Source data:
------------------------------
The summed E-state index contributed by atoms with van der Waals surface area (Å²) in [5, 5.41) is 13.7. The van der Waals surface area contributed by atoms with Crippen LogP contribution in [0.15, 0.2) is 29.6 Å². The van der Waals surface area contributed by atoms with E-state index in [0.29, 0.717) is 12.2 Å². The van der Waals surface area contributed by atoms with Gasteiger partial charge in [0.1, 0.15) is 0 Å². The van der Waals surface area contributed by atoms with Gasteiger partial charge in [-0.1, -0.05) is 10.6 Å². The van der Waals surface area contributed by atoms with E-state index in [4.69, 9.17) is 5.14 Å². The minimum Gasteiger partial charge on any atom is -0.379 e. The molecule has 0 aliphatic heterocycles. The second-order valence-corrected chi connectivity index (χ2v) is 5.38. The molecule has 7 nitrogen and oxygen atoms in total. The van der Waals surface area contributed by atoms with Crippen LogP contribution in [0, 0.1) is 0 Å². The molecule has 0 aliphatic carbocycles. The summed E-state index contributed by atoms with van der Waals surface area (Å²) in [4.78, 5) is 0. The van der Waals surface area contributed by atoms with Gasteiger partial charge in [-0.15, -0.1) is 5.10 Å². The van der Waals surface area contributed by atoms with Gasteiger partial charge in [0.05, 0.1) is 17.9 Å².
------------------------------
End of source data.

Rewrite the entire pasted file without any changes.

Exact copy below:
The summed E-state index contributed by atoms with van der Waals surface area (Å²) in [5, 5.41) is 13.7. The van der Waals surface area contributed by atoms with Crippen LogP contribution in [0.15, 0.2) is 29.6 Å². The van der Waals surface area contributed by atoms with E-state index in [0.29, 0.717) is 12.2 Å². The van der Waals surface area contributed by atoms with Gasteiger partial charge in [0.1, 0.15) is 0 Å². The van der Waals surface area contributed by atoms with Gasteiger partial charge in [-0.1, -0.05) is 10.6 Å². The van der Waals surface area contributed by atoms with E-state index in [4.69, 9.17) is 5.14 Å². The minimum Gasteiger partial charge on any atom is -0.379 e. The molecule has 0 aliphatic heterocycles. The second-order valence-corrected chi connectivity index (χ2v) is 5.38. The molecule has 7 nitrogen and oxygen atoms in total. The van der Waals surface area contributed by atoms with Crippen LogP contribution in [0, 0.1) is 0 Å². The molecule has 0 aliphatic carbocycles. The summed E-state index contributed by atoms with van der Waals surface area (Å²) in [4.78, 5) is 0. The van der Waals surface area contributed by atoms with Gasteiger partial charge in [-0.15, -0.1) is 5.10 Å². The van der Waals surface area contributed by atoms with Gasteiger partial charge in [0.05, 0.1) is 17.9 Å².